Any non deterministic algorithm needs a dataset to prove its efficiency.  There were many options available, as far as the dataset selection was concerned. Again however, being against the logic that we should train something to work well with some provided data when we have to put that something in a real-time application (this might seem a conceited opinion to many), I moved on to create my own datasets.  To enable their expansion by any user, I have also created a GUI application that processes Kinect rosbags, extracts the requested channel (this is hardcoded in the configuration if anyone wants to play with, but usually depth channel has a specific messages name, if it comes from kinect2bridge) , preprocesses the found frames and saves them in a location in the disk (check config.yaml) , accessible by the system to be trained.  Simultaneously, it allows the user to provide the ground truth of each video stream.

A screenshot of the data mining application, publicly available in my Github Page

By using this application, I created a dataset of 11 gestures, 4 static ones and 7 dynamic ones. The static gestures are:

  • Palm
  • Index
  • Tiger
  • Punch

The dynamic gestures are:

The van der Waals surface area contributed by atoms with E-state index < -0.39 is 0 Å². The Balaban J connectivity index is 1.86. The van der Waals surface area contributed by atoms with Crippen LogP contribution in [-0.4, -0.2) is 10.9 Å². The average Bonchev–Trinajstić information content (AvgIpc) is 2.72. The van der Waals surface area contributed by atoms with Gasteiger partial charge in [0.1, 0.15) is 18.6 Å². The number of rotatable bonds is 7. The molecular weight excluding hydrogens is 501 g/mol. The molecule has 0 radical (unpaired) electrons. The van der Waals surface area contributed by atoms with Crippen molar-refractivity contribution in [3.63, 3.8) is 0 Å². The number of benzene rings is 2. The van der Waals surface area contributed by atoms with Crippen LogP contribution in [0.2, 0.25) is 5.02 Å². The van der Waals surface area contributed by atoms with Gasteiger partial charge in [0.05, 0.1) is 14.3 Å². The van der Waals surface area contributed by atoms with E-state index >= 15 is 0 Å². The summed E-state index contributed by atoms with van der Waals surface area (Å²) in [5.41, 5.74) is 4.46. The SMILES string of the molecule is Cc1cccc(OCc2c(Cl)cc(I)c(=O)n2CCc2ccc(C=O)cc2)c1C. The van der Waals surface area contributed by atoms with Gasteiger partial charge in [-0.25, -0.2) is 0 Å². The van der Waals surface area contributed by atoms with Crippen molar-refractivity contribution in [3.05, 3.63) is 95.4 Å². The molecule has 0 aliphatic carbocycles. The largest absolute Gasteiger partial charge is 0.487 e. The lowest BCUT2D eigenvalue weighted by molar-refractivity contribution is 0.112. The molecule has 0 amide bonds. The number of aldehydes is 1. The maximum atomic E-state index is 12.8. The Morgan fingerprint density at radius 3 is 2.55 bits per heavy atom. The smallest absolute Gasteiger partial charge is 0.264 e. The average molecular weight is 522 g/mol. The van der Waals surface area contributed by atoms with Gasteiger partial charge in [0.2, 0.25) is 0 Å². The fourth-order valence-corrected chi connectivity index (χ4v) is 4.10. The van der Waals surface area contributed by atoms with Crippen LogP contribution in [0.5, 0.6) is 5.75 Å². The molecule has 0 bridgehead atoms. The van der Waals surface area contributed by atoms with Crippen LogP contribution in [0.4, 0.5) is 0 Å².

• Punchflip in
  • Punchflip out
  • Handflip in
  • Handflip out
  • Fingerwave in
  • Fingerwave out
  • Pinch

With this base I created 11 different sets for training, each enclosing a specific action, 3 sets for validation with overlapping static and dynamic actions and 1 difficult testing set. Below, one can view examples of the actions occurrences in one of the validation videos. Each validation set was produced by changing in a small degree the field of view of the sensor.  All sets were recorded from a single user. (me..)

Gestures occurrences in one of the validation videos.

Any user has the ability to add more sets to the training data, to enhance it with either new gestures or add more samples to existing ones. The only required materials are a Kinect and the interface needed to gather data from it (described in README). The used dataset can be downloaded from here. The images will appear black, due to the way they are read from the system, as their intensity is in the range [0-12000]. One has to load them from a script, so that information can be read. The Python function used to read all the data can be found here .


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